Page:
Partners will provide either products, services or advice for consumers to facilitate the reduction of their household emissions. These initiatives will be brought together on www.together.com where the collective reduction in emissions will be calculated, intermediate targets established, and people given access to information on how they can take part.
Environment Minister Miliband said the government is introducing a new CO2 calculator later this spring that will enable individuals to calculate their personal CO2 footprint and provide suggestions for the action they need to take to reduce it. The Climate Group will help test the calculator.
The government will also establish a code of best practice for offsetting that will enable people to make informed choices about the most effective offsetting products on the market.
The government is making its buildings more energy efficient with biomass boilers, solar panels and wind turbines and already is offsetting all air travel by ministers and officials.
|Cars parked at the Gateshead Metrocentre Mall. The driving and shopping choices people make can either increase or decrease climate warming. (Photo courtesy FreeFoto)
"We have committed to reduce CO2 emissions from road vehicles and to lead the way in reducing CO2 emissions from the government car fleet," said the environment minister.
Every secondary school in the country is being rebuilt and refurbished and, as part of this, �110 million over the next three years will go into helping them reduce their CO2 emissions, in some cases making them carbon neutral.
These actions are backed up by a new Climate Change Bill that will lay the foundations for moving the UK to a low carbon economy.
The bill sets out a series of targets for reducing carbon dioxide emissions - including making the UK's targets for a 60 percent reduction by 2050 and a 26 to 32 percent reduction by 2020 legally binding.
A public consultation on what the new climate law should contain ends in June.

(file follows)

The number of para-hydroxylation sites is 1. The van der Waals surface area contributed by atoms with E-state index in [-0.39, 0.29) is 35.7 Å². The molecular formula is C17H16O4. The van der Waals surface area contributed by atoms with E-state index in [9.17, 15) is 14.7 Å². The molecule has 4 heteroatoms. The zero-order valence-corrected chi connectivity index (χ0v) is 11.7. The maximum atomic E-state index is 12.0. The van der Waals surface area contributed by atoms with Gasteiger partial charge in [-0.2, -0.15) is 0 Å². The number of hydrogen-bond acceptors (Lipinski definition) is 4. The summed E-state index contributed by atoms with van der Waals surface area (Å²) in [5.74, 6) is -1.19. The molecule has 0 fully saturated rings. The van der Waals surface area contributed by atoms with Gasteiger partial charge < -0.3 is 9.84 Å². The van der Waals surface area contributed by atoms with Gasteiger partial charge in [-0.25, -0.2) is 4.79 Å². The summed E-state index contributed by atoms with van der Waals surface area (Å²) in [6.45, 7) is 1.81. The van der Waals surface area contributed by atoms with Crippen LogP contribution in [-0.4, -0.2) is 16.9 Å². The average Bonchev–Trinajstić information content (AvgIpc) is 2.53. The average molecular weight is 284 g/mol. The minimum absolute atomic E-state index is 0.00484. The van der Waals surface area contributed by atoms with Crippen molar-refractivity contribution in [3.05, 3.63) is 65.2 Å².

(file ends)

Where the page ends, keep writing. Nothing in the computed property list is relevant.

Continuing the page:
But Friends of the Earth points out that UK carbon dioxide emissions rose again in 2006 and are now higher than they have ever been since Blair's Labour Government came to power 2.7 per cent above 1997 levels.
UK carbon dioxide emissions in 2006 were 1.2 percent higher than they were in 2005.
Still, The Climate Group says that proactive companies, states, regions and cities around the world are demonstrating that the cuts in greenhouse gases required to stop climate change can be achieved while growing the bottom line.
The effectiveness of their campaign will be measured in two ways.
The aggregated carbon savings as a result of consumer uptake of partner solutions will be measured using calculations developed by the Energy Saving Trust, www.energysavingtrust.org.uk. This NGO aims to cut emissions of carbon dioxide, the main greenhouse gas causing climate change, by promoting the sustainable and efficient use of energy.
The Climate Group will also track behavioral change by means of an expanded version of their existing tracking study called the Climate Conscious Consumer.
The Climate Group is an independent, non-profit organization that works to accelerate the international uptake of corporate and government best practice in emissions reduction.
Copyright Environment News Service (ENS) 2007. All Rights Reserved.
The Climate Group
We're in this together